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Jaguar E-Type Coupé - Road & Track Edition - 1:18 Scale

  • Created by Amalgam recognized globally as makers of the finest hand-made large-scale models
  • Unique work in its attention to detail and level of accuracy, precision and excellence
  • 1:18 scale model replica (approx. 25 cm | 10 inches in length) supplied in a luxury black box with protective outer carrying sleeve
  • Model mounted on a polished black acrylic base protected by a clear acrylic dust cover
  • Model title and original branding displayed on a polished stainless-steel plaque at the front end of the base
  • Booklet containing the certificate of authenticity along with information and collateral material about the car
  • Global shipping from Europe, delivered in special protective packaging
$970.00
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Story

The Jaguar E-Type, one of the most iconic sports cars of all time, is known first and foremost for its beauty. Enzo Ferrari was quoted as calling it "the most beautiful car ever made” and it still consistently scores highly in any most beautiful cars lists around the world. But it’s much more than just a pretty face. When it debuted at the Geneva Auto Show in 1961, it was one of the most technologically sophisticated cars that had ever existed. Its flowing silhouette, developed by brilliant aerodynamicist Malcom Sayer, used mathematical formulas to arrive at a shape that’d slice efficiently through the air. It was truly at the cutting edge of its day. Underneath the shapely bodywork was a fully independent rear suspension, rare for its day, and a 3.8 litre straight-six engine, which had proven itself powering D-Type race cars to victories at the gruelling 24 Hours of Le Mans in 1955, 1956, and 1957. The result was a very nimble yet compliant car, effortlessly capable of triple-digit speeds. A larger, 4.2-liter straight-six replaced the trusty 3.8 in 1964. A 5.3-liter V12 was added in 1971.

The hi-tech suspension, race-bred engine and advanced chassis lent themselves to being an excellent race car, and race they did. On April 3, 1961, Sir Graham Hill beat the likes of rival Brits Aston Martin and the fabled Italians of Ferrari on the undulating Oulton Park circuit. Soon, E-types were battling on tracks all over Europe and North America and would continue to do so well into the 1970s.

The E-Type’s form factor would undergo minor changes throughout its 14-year lifespan, by way of three different "series.” Coupes, roadsters, and two-plus-two layouts all riffed the basic E-Type formula in some way, but never strayed too far from that breath-taking silhouette. In all, over 72,000 E-Types were produced until production ceased in early 1975.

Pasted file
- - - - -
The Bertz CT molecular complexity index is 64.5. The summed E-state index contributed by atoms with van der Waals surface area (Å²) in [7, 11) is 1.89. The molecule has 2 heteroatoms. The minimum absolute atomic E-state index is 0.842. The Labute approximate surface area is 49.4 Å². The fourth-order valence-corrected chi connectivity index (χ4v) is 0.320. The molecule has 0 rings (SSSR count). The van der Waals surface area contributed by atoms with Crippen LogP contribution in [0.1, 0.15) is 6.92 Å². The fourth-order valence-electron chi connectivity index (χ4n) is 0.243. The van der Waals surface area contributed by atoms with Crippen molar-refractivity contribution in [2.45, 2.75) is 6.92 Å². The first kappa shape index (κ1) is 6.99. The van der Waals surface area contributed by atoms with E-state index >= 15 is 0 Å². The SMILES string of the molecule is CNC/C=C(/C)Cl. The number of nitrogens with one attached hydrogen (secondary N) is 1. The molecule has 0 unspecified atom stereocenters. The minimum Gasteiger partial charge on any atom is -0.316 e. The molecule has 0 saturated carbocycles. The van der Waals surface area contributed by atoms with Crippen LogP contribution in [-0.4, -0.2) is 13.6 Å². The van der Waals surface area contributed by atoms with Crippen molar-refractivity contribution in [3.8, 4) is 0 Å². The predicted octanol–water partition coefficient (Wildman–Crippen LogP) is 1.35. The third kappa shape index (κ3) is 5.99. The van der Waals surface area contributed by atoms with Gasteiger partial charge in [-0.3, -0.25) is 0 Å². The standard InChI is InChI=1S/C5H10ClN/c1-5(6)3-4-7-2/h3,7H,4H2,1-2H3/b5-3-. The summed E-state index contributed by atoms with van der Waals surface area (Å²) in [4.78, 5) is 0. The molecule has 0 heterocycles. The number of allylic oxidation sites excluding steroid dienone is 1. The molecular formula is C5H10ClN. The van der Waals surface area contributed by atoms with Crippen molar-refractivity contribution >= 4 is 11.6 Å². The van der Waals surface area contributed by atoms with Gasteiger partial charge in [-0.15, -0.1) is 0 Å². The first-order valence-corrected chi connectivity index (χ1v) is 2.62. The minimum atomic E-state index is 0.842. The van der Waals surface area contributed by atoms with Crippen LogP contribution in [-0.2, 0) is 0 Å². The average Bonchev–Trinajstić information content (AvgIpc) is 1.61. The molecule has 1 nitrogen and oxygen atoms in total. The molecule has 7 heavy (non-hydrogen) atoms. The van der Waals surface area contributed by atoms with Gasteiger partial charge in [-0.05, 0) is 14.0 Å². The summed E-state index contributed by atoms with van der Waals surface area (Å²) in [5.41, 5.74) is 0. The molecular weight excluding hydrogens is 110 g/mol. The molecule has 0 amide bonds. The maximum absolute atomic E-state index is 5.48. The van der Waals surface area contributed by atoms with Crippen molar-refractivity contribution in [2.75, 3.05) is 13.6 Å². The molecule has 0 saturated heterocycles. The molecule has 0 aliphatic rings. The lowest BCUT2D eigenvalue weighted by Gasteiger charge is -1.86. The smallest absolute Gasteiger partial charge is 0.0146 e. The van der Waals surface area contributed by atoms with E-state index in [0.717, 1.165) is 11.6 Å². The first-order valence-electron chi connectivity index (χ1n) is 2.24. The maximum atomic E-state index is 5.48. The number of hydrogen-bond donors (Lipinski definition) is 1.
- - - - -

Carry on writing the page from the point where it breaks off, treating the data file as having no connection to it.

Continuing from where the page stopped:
The E-Type remains the most iconic car in the Jaguar’s storied history and forever will be one of the greats in the pantheon of the most important cars the world has ever seen.

This 1:18 perfect scale Amalgam model of the Jaguar E-type is supplied in a luxury black box with a protective outer carrying sleeve. Each model is mounted on a polished black acrylic base protected by a clear acrylic dust cover. The base holds a booklet containing the certificate of authenticity along with information and collateral material about the car. The model title and original branding is displayed on a polished stainless steel plaque mounted at the front end of the base.

Scale guide

Amalgam Collection occupies a unique place in the history of fine car models, fashioning unrivaled examples of the world’s most iconic and luxurious cars at scale.

At Amalgam Collection, models are created at a range of scales, with the primary focus on 1:18 and 1:8 models. This scale represents the ratio between the size of a model and its full-size counterpart. Put simply, the bigger the number to the right of the colon, the smaller the model car. The 1:18 scale models are approximately 25 centimeters (10 inches) in length.

How it's done

All Amalgam models beautifully and precisely capture the entirety of the original, and are impossible to discern from a real car in photographs. To create these perfect scale replicas of modern cars, CAD design, 3D printing, and CNC machining are combined with traditional machining and hand working techniques to create the most accurate and faithfully detailed models.

With regards to classics, digital scans of the original cars and around 1000 reference photographs are used to capture the precise shape and proportions of every part of the car including the chassis, engine and drivetrain. It can take over 4000 hours to develop a 1:8 scale prototype, and each subsequent model takes between 250 and 450 hours to cast, fit, fettle, paint and build.

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